Like King David, many African leaders have abused their positions of authority to get what they want. There is rampant abuse of power in Africa. These leaders are verse to exploiting, manipulating and compromising those under their authority. Africa has many Absaloms: these are leaders who use their charisma as a mask to cover craft, deception, and hunger for power. Underneath their style and charm, these leaders have been unable to make good decisions and handle the affairs of their nations wisely.

When it comes to serving the people, many Africa leaders forget that there is plenty of room for everyone. Yet African leaders are unhappy when others show leadership abilities. They eschew other leaders, particularly up and coming ones, and transform themselves into the nation, consequently making a challenge to them as tantamount to challenging national interests. They then create personality cults and become omnipotent. In feats to simplify their country’s maps, they name streets and public facilities such as airports, schools, stadia and hospitals after themselves. Many have not only acquired monarchical tendencies such as printing their images on currencies while they are still alive but they have also turned themselves into deities that must be worshipped and glorified.

While one of the greatest challenges facing a leader is training others to become leaders, one of the best tests for good leadership is its willingness and ability to train another person for the position occupied by the incumbent. Many African leaders not only fail to follow Moses’ example of appointing successors who are capable of delivering the people to the Promised Land but the few who do seem to deliberately appoint those they think will protect their interests and people once Providence has recalled them.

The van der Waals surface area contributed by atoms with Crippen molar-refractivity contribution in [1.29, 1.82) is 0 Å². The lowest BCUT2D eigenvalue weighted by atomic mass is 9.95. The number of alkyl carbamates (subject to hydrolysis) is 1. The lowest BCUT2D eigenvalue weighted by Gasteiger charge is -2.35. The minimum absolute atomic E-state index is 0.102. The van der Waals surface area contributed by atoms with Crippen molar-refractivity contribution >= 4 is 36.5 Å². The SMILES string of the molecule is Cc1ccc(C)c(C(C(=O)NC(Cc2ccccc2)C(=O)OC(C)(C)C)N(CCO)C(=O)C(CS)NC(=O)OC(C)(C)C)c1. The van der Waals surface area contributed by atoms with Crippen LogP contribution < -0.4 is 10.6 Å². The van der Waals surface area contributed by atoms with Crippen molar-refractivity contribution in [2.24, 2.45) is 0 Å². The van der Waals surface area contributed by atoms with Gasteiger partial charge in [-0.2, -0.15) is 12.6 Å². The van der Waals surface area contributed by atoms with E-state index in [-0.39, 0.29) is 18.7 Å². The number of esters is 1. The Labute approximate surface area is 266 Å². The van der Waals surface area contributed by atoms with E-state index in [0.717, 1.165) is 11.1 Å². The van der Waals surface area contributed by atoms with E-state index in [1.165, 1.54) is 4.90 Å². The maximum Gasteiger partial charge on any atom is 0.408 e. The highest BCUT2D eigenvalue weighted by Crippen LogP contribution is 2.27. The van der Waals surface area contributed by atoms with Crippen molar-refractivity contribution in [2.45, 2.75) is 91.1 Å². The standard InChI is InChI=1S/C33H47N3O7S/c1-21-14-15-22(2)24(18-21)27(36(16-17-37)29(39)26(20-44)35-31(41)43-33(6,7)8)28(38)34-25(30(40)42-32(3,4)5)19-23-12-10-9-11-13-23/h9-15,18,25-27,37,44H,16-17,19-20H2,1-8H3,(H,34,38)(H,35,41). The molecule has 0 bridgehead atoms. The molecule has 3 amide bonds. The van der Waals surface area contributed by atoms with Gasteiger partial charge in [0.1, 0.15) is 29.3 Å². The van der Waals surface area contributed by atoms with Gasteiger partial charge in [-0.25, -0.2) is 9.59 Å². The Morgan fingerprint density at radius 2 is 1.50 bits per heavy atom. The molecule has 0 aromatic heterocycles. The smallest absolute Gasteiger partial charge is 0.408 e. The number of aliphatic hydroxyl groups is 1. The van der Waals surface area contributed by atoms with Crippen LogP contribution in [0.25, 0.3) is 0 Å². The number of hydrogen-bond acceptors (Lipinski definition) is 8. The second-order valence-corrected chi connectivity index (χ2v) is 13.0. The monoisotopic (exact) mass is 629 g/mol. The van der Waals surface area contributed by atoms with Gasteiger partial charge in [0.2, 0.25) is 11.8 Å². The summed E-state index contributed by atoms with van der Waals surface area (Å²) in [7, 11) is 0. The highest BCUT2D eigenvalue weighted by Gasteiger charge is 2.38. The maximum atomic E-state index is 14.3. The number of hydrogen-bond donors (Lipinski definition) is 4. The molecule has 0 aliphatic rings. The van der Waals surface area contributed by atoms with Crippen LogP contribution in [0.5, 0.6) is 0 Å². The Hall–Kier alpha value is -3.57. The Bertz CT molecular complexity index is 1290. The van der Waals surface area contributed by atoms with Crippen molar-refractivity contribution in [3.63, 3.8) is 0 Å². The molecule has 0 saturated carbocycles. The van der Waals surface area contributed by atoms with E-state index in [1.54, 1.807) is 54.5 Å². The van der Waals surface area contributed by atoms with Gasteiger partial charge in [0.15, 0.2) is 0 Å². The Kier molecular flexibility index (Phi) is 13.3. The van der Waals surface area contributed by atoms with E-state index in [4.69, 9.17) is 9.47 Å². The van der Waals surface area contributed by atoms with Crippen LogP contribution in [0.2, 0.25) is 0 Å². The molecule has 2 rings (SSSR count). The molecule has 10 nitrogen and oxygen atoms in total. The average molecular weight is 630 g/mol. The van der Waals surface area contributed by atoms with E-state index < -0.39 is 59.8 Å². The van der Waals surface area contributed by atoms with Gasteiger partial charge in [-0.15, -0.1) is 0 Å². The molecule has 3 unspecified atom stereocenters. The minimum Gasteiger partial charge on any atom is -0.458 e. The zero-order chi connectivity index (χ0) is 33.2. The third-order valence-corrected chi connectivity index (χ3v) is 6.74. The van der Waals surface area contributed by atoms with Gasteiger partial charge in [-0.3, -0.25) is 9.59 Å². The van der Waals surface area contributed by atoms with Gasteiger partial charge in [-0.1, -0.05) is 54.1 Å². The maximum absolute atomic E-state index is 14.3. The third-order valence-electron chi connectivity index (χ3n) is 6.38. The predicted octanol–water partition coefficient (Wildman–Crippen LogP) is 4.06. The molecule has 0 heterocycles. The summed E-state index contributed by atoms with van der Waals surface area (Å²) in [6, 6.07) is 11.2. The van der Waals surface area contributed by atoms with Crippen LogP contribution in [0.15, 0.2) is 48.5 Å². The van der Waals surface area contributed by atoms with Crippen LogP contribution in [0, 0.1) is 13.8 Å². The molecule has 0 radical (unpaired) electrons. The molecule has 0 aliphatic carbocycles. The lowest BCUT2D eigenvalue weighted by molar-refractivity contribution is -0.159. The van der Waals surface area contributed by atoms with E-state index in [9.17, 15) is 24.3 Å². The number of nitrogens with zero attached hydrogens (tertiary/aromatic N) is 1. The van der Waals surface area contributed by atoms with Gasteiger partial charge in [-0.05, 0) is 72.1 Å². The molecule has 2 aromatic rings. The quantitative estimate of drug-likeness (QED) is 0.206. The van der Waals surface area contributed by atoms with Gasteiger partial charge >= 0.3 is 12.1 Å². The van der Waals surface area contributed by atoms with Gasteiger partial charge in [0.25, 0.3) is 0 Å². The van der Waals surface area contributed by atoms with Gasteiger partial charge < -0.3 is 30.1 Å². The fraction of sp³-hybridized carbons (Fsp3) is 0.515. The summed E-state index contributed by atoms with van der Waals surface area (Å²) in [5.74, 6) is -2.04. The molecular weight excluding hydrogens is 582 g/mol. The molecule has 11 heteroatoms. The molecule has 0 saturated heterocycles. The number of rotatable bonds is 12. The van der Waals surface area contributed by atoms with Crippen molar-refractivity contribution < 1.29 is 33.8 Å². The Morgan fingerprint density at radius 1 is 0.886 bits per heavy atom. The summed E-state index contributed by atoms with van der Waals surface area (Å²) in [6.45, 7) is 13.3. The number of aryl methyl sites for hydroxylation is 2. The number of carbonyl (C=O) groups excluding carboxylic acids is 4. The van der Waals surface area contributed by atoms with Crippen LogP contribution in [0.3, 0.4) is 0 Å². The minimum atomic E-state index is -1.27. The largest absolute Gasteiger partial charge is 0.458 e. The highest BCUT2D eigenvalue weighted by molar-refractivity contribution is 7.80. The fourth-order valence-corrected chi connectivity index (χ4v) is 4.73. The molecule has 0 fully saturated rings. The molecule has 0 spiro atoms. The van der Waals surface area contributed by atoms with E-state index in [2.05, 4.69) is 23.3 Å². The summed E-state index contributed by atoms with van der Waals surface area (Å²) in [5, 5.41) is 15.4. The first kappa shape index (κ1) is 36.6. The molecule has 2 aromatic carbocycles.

Many could again learn from Moses who commissioned Joshua to replace him and encouraged him in his new role. Good leaders prepare their people to continue the journey to the Promised Land without them by identifying those with leadership potential, providing them with the training they need, and seeking ways to encourage them. After assisting Moses for many years, Joshua was well prepared to take over the leadership of the nation. Smooth leadership transitions are essential for the establishment of new administrations. This does not happen unless new leaders are trained. African leaders should begin preparing others to take their places so that when they leave, although many do not think they will ever do so, their countries can continue functioning normally. Unfortunately, many African leaders prepare others to create chaos instead of taking over political power in the interest of the nation.

Good leaders are not always national leaders. Take the example of Charles Taylor, who might have been a good guerrilla leader but after taking over the reigns of power in Liberia he has proven to be one of the worst leaders in the country’s history. Some ideas by some leaders may prove to be attractive but they must be judged by whether or not they are consistent with the nation’s interests. When some people claim to speak for the nation, we must judge them by asking a series of questions: Are they telling the truth? Is their focus on the nation? Are their words consistent with what is already known to be true? Do they speak the truth while directing the people towards the Promised Land, or do they speak persuasively while directing the people toward themselves?